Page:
Article Abstract

Quality of care, spirituality, relationships and finances in older adult palliative care patients in Lebanon

Authors: Huda Abu-Saad Huijer, Rachele Bejjani, Souha Fares

Abstract

Background: Despite making up a big proportion of the world population, older adults received little palliative care services. Moreover, palliative quality of care provided to older adults has been shown to be poor. Adequate clinician communication, familial support, and religious/spiritual support have been identified as main factors in providing good quality of care. The purpose of our study on Lebanese older adult palliative care patients is to assess the quality of palliative care in terms of access to care, patient-clinician relationship, and clinician-clinician communication, assess the degree of spirituality/religiousness of patients and their sense of purpose, to explore patients’ relationships including friendships and social support and to assess the degree of financial hardship during the illness.
Methods: An observational cross-sectional design was used in this study of hospitalized older adults in three major medical centers in Lebanon over a period of 2 years from 2015 to 2017. Key physicians from each of the three medical centers recruited participants into the study to obtain a convenience sample (N=203). Quality of care was measured using 20 selected items from the Needs at the End of life Screening Tool (NEST).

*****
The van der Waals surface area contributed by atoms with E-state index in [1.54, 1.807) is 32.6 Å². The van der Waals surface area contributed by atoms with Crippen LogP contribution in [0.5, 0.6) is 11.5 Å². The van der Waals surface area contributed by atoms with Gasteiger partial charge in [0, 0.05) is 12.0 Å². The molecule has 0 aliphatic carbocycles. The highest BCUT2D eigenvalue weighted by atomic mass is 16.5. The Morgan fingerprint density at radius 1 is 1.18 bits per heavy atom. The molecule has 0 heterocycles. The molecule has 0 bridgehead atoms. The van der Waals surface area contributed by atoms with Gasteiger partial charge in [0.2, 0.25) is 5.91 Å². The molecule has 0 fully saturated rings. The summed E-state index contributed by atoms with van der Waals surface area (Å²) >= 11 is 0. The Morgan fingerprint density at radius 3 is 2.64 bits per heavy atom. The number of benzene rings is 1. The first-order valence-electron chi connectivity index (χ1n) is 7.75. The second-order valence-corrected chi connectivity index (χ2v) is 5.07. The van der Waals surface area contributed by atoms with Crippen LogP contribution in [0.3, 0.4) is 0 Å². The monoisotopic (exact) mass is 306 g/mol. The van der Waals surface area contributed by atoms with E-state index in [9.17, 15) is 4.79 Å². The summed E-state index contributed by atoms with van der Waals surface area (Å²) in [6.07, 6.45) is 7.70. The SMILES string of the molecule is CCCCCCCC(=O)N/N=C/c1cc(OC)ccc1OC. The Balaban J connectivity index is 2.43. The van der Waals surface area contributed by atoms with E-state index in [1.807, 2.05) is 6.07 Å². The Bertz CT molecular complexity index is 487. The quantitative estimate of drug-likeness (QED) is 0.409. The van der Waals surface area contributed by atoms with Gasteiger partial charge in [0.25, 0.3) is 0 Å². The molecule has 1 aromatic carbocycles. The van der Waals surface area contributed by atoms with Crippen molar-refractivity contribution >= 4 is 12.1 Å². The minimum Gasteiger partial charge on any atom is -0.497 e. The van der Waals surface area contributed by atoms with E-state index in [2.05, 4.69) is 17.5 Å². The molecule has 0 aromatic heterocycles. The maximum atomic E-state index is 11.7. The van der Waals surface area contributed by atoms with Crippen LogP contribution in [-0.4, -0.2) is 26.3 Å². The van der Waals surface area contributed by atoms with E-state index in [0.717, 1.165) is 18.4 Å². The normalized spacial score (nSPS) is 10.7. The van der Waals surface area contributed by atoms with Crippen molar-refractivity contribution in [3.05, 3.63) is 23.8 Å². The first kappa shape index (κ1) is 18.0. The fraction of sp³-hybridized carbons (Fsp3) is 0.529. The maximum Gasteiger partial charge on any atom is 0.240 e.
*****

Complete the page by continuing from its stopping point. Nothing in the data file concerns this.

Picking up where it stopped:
Results: Patients reported easy access to care expressed by low median item scores ranging from the lowest 1.0 pertaining to lack of a problematic doctor choice to the highest 3.0 for ease of securing a hospital bed. Difficulty expressing their feelings to their healthcare providers had an average median of 5.0 with other items on communication having higher medians. The sample considered themselves to be highly religious or spiritual with a median score of 9.0 and identified an inclination to be more religious or spiritual after their illness with a median of 7.0. Social support was found to be good and financial hardships had low median scores ranging from 3.0 to 5.0.
Conclusions: Older adults receiving palliative care reported ease of access to medical care, average communication, good spiritual and social status and minimal financial hardships. The authors recommend integrating spiritual and social aspects into the patients’ palliative care to improve quality of care and quality of life.